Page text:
1

I’ve been thinking about this. Answers?

3
  • 6
    "We" do not say it. Gray's poem is conditional:"where ignorance is bliss, 'Tis folly to be wise". And it only applies to "knowing their fate" for those "condemn'd to groan".
    – Conifold
    Jan 5, 2020 at 1:46
  • If we say a rolling stone gathers no moss, why do we buy their music?
    – OrangeDog
    Jan 5, 2020 at 14:49
  • @Conifold That may be where the phrase came from, but nowadays it's more often used without the conditional context.
    – Barmar
    Jan 5, 2020 at 20:23

3 Answers 3

14

Err... The phrase 'ignorance is bliss' is sarcastic. 'Ignorance is bliss' in the sense that one actually believes that the ravenous bug-blatter beast of traal will not eat us if we put a towel over our heads. The phrase is invariably used as a way of chiding someone for being willfully, stupidly, or naïvely ignorant of the way the world actually works, such that the person stumbles around in a thick cloud of false confidence and superficial contentment, awaiting the inevitable, painful prat-fall.

People seek knowledge, because knowledge gives us fundamental understandings of the world that allow us to steer a course around and through problems and obstacles. It gives us a far more honest and real sense of confidence and contentment.

8
  • I don't believe 'ignorance is bliss' is sarcastic in the slightest. Your example of the ravenous bug-blatter beast of traal is much more apt from the angle of an ignorant person having no knowledge that the beast even wants to eat you. I don't know about you, but I would feel much better not knowing of my impending doom than knowing and having to rationalize the fear/anxiety.
    – mascoj
    Jan 4, 2020 at 22:44
  • 3
    @mascoj — The point is to be cognizant enough to effectively avoid that impending doom, right? Jan 4, 2020 at 22:46
  • 1
    Is it though? Bliss is a state of pure happiness or joy. Knowing of that possible future puts pressure on your psyche to change how things are to avoid such events. You can truly live in bliss via ignorance if you never are aware of the alternative paths life can take.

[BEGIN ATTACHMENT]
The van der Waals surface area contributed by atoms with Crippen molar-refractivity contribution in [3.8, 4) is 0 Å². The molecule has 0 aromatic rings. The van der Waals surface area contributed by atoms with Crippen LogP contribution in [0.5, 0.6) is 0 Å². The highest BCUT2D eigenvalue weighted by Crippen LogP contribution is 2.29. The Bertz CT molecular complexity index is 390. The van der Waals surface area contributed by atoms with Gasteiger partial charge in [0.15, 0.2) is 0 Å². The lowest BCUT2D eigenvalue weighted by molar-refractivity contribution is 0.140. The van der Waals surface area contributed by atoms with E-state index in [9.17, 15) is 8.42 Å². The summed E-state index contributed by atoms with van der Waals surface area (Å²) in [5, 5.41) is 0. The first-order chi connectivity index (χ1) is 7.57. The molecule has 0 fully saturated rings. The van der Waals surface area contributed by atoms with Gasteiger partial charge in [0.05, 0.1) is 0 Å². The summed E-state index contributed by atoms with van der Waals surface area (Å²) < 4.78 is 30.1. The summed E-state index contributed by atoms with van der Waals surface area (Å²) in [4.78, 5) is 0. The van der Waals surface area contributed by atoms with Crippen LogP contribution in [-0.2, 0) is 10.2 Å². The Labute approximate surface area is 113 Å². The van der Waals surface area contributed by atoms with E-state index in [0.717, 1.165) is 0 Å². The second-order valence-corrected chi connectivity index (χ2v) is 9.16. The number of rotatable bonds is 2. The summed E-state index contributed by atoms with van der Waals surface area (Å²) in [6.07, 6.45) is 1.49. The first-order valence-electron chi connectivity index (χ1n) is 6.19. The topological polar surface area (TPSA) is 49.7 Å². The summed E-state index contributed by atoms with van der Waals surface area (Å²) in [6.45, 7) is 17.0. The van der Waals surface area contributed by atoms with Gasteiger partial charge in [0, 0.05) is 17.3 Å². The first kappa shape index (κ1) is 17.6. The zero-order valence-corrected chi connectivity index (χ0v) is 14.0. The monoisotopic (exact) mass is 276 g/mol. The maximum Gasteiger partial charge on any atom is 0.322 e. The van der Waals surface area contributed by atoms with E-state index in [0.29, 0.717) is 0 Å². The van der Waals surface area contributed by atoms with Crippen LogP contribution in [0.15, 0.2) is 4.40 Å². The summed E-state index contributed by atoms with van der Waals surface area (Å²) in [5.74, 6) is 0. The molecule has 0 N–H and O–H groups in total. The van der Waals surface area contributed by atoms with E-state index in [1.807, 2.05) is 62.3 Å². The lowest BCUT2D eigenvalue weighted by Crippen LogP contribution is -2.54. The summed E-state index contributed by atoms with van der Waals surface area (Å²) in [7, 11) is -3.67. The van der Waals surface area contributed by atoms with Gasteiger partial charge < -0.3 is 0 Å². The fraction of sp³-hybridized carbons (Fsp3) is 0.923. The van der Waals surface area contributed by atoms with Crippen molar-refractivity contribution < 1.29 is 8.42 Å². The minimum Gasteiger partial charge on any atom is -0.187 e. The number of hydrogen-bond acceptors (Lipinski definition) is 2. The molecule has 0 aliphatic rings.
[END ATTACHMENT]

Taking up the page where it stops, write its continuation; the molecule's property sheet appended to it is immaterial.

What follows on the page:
– mascoj
    Jan 4, 2020 at 23:30
  • 1
    But the ravenous bug-blatter beast of traal won't eat you if you put a towel over your head...
    – OrangeDog
    Jan 5, 2020 at 14:48
  • 1
    @JdeBP — I'm going to wrap a towel around my head right now and hope that this discussion decides that I am not having it. 😄 Jan 5, 2020 at 18:03
1

To expand on Conifold's well-informed answer - some knowledge is painful. The poem points out the ironic fact that not knowing ones fate allows one to live a better life.

Examples include knowing what people really think about you, knowing why and when a relationship will end or when you will die. In cases like these, it's often better (smarter) not to know. And that's not because it is not useful information - it would be VERY useful but for our emotions over-riding rational responses to the knowledge.

Interesting question. Thanks.

0

Even if the premise is true, humans don't necessarily do whatever maximises their personal bliss. Insofar as philosophy comments on this, the question is what construal of our ethical responsibilities we try to live by, when we can bring ourselves to do so. Doing what serves our personal bliss sounds closer to egoism than any other theory of ethics - a 1-person consequentialism, as it were. But people often prefer consequentialism in a more holistic sense, possibly not even limited to fellow people. Or they may act out of a sense of duty, or may consider knowledge or critical thinking a virtue. And whatever we think as individuals, it seems our societies tend toward progress rather than short-term pleasure. The unitalicised hyperlinks are to four major philosophical accounts of ethics.

Not the answer you're looking for? Browse other questions tagged or ask your own question.